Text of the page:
He didn’t let it go, though there were plenty of people who tried to pry him loose. In addition to the “all white, all male” chain of command at NBC, there was Weinstein himself, waging a war on all fronts.
Part of the book is about Black Cube, the mysterious Israeli firm that Weinstein’s team hired to conduct intelligence work, like compile dossiers on journalists (Kantor and Twohey’s recent book, “She Said,” recounts their experiences with the firm, too). Farrow learned about Black Cube when he started to receive leaks from two different sources. A Nissan Pathfinder he kept seeing in front of his home turned out to be a tail. He received multiple barrages of spam texts; he later learned that the texts were possibly connected to attempts to track his cellphone.
But Weinstein also cultivated an inside line to NBC itself. He would bark out the names of NBC’s top brass so that his assistants would get them on the phone and he could start cajoling and bullying. At a Time magazine gala, Farrow learned that Noah Oppenheim, the president of NBC News, was sitting at a table with Weinstein.
In the book, the warning signs about Oppenheim start out small but ominous. Presented at one point with a considerable list of Farrow’s findings, including a recording of Weinstein admitting to groping women against their will, Oppenheim wasn’t entirely convinced. “I don’t know if that’s, you know, a crime,” he told Farrow. “We’ve gotta decide if it’s newsworthy.” (Farrow gets some sweet revenge by depicting Oppenheim as a slick yet pitiable figure; a running joke in “Catch and Kill” is how nobody likes the film “Jackie,” a “morose biopic” about John F. Kennedy’s widow that Oppenheim wrote.)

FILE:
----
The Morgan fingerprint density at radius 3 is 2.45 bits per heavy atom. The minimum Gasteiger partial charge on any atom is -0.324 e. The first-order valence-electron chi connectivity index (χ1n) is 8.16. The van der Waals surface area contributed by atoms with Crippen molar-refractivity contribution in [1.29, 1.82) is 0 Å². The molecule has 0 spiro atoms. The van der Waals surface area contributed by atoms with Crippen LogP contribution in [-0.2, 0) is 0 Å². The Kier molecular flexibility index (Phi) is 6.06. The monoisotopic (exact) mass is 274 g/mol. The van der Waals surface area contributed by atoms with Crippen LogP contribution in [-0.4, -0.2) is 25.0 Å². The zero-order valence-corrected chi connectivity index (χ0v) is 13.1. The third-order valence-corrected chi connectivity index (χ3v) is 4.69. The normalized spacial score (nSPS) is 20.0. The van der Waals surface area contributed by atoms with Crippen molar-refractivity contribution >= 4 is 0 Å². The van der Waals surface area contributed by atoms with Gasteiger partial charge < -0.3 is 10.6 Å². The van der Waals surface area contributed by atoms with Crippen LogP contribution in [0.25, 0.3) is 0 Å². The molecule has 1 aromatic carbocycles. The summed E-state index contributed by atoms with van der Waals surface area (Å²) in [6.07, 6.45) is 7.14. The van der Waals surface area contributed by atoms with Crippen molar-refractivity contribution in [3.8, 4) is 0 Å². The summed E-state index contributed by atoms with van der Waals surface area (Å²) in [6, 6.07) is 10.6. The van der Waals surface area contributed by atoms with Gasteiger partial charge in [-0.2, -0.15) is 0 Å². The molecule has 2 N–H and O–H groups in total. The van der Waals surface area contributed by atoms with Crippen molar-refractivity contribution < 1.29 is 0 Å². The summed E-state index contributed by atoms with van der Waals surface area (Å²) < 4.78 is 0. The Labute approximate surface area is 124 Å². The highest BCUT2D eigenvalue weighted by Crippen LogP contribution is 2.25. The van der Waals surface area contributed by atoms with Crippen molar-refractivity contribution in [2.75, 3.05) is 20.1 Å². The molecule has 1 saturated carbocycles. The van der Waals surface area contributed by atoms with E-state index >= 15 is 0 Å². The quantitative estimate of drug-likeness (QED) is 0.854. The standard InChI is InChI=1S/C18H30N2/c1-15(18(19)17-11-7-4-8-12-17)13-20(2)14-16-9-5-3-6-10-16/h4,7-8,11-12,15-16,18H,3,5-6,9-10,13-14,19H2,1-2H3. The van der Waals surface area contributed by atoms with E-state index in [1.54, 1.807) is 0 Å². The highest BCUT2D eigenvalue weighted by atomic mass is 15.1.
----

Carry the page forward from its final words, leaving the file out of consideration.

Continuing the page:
It became clear to Farrow that NBC’s chain of command was nervous about the story for reasons other than an excess of journalistic caution. He learned that the network had brokered at least seven nondisclosure agreements with women who brought complaints of discrimination or harassment at NBC. Weinstein might have known something about this too. In a phone call to Andy Lack, the chairman of NBC News, Weinstein griped that “your boy Ronan” was digging up stuff from “the ’90s” and added: “We all did that.”
One of the biggest revelations in “Catch and Kill,” revealed toward the end, is that a former NBC employee named Brooke Nevils says that the former NBC anchor Matt Lauer raped her, forcing her to have anal sex despite her repeated protestations that she didn’t want to. Nevils describes what happened in exacting, upsetting detail. “When she woke up,” Farrow writes, “blood was everywhere, soaked through her underwear, soaked through her sheets.”
Nevils, like some of the other women Farrow spoke to, continued to have sexual encounters with the man she says assaulted her. She says she was frightened for her career; Lauer maintains that their relationship was “consensual.” She told Farrow that after one encounter in Lauer’s office when he demanded that she give him oral sex, she asked him, “Why do you do this?” and he replied, “Because it’s fun.”